The posts over the next few days concern application security. What does that term signify? Well, there are several dimensions to computer security. First, there is physical security, controlling who has physical access to the hardware. Then, there is system access control, which is about controlling who is permitted to log on to the computers to perform such administrative tasks as the backing up of data, and the managing the applications deployed on the machines. Third, there is network access control, which is the issue of controlling who is permitted to access the network by which the computers are interconnected. Fourth, there is application infrastructure security, which is about securing the operating system, the HTTP server and the relational database management system that constitute the infrastructure of the applications running on the computers. And then, finally, we get to application security, which may be understood as the solution to two problems: first, the problem of user authentication, controlling who can access one’s application, and second, the problem of authorization, controlling what the users who are granted access to the application are allowed to do. So, in discussing application security, we are assuming that users are entitled access the physical hardware on which the application is deployed, and we are further assuming that they are entitled to log on to the machine and connect to the network. They may or may not be allowed to administer the machine, or to fiddle with the HTTP server or the database that the application depends on. With application security, all we are concerned about is controlling whether a user can access our application, and controlling what features of the application they are allowed to use.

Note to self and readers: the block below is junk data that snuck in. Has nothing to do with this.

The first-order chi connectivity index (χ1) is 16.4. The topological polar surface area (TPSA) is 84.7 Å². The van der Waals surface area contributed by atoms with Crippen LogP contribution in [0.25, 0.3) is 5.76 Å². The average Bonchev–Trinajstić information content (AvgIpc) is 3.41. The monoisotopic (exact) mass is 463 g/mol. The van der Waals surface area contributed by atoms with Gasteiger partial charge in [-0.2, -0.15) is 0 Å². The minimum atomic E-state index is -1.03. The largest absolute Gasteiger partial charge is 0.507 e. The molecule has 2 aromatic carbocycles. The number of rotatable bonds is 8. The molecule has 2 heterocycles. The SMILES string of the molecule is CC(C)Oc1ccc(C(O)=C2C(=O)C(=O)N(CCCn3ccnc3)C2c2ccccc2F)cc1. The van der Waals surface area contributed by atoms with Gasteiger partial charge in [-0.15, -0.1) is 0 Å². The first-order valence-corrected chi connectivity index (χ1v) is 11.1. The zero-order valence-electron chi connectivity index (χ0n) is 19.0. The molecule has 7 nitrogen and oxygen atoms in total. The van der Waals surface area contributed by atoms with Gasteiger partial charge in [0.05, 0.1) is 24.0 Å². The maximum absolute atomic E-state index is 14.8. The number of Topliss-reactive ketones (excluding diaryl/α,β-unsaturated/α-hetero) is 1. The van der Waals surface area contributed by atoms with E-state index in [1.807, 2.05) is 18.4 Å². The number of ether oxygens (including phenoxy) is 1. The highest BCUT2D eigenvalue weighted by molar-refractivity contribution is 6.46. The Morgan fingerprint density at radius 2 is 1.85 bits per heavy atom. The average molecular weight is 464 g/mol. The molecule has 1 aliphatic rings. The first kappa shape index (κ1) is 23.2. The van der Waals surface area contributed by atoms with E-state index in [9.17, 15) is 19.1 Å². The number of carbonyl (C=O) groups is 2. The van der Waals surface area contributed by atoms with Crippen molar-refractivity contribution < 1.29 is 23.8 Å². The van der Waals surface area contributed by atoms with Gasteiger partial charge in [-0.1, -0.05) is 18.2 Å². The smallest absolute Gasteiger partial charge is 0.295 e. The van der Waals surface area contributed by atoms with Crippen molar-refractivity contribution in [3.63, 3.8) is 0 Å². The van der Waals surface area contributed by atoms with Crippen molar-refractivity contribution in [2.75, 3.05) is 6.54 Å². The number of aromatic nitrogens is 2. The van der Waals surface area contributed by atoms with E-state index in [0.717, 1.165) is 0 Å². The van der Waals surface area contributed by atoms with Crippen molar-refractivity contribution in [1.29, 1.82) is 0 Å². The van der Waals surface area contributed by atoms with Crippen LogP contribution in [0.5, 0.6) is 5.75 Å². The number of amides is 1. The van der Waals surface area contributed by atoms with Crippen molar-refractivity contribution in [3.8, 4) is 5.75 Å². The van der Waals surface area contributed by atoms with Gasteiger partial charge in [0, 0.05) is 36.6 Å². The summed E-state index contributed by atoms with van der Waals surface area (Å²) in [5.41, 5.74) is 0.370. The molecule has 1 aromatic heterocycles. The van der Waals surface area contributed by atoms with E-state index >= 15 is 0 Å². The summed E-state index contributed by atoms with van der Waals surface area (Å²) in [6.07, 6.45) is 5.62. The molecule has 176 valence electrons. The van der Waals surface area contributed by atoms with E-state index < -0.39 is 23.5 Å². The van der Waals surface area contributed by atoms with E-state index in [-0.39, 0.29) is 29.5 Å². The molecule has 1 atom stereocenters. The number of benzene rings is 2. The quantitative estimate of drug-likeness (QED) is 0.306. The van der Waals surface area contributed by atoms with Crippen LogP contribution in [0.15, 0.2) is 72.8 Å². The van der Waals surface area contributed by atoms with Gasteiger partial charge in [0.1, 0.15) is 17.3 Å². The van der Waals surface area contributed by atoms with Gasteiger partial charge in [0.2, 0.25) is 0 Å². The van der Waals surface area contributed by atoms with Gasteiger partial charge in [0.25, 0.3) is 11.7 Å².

[This posting is provided “AS IS” with no warranties, and confers no rights.]